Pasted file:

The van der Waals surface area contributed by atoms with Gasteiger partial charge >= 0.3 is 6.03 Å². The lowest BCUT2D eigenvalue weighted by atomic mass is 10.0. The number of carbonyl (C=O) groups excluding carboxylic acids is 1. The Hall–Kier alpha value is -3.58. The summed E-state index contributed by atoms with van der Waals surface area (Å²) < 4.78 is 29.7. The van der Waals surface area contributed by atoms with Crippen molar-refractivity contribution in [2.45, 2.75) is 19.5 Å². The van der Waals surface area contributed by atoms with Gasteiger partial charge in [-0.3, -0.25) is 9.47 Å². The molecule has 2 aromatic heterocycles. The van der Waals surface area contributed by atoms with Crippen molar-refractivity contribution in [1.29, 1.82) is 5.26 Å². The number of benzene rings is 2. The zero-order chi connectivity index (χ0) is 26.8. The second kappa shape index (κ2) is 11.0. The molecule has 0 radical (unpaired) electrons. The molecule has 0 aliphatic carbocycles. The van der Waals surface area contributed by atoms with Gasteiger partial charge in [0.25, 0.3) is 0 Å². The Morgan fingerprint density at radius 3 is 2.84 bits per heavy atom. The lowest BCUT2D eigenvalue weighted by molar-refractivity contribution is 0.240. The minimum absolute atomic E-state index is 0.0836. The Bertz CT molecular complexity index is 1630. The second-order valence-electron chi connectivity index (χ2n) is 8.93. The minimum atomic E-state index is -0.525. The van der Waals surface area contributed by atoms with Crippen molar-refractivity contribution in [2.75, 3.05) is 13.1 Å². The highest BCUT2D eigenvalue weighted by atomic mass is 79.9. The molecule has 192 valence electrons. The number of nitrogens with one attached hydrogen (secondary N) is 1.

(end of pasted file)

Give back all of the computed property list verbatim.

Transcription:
The van der Waals surface area contributed by atoms with Gasteiger partial charge >= 0.3 is 6.03 Å². The lowest BCUT2D eigenvalue weighted by atomic mass is 10.0. The number of carbonyl (C=O) groups excluding carboxylic acids is 1. The Hall–Kier alpha value is -3.58. The summed E-state index contributed by atoms with van der Waals surface area (Å²) < 4.78 is 29.7. The van der Waals surface area contributed by atoms with Crippen molar-refractivity contribution in [2.45, 2.75) is 19.5 Å². The van der Waals surface area contributed by atoms with Gasteiger partial charge in [-0.3, -0.25) is 9.47 Å². The molecule has 2 aromatic heterocycles. The van der Waals surface area contributed by atoms with Crippen molar-refractivity contribution in [1.29, 1.82) is 5.26 Å². The number of benzene rings is 2. The zero-order chi connectivity index (χ0) is 26.8. The second kappa shape index (κ2) is 11.0. The molecule has 0 radical (unpaired) electrons. The molecule has 0 aliphatic carbocycles. The van der Waals surface area contributed by atoms with Gasteiger partial charge in [0.25, 0.3) is 0 Å². The Morgan fingerprint density at radius 3 is 2.84 bits per heavy atom. The lowest BCUT2D eigenvalue weighted by molar-refractivity contribution is 0.240. The minimum absolute atomic E-state index is 0.0836. The Bertz CT molecular complexity index is 1630. The second-order valence-electron chi connectivity index (χ2n) is 8.93. The minimum atomic E-state index is -0.525. The van der Waals surface area contributed by atoms with Crippen molar-refractivity contribution in [2.75, 3.05) is 13.1 Å². The highest BCUT2D eigenvalue weighted by atomic mass is 79.9. The molecule has 192 valence electrons. The number of nitrogens with one attached hydrogen (secondary N) is 1.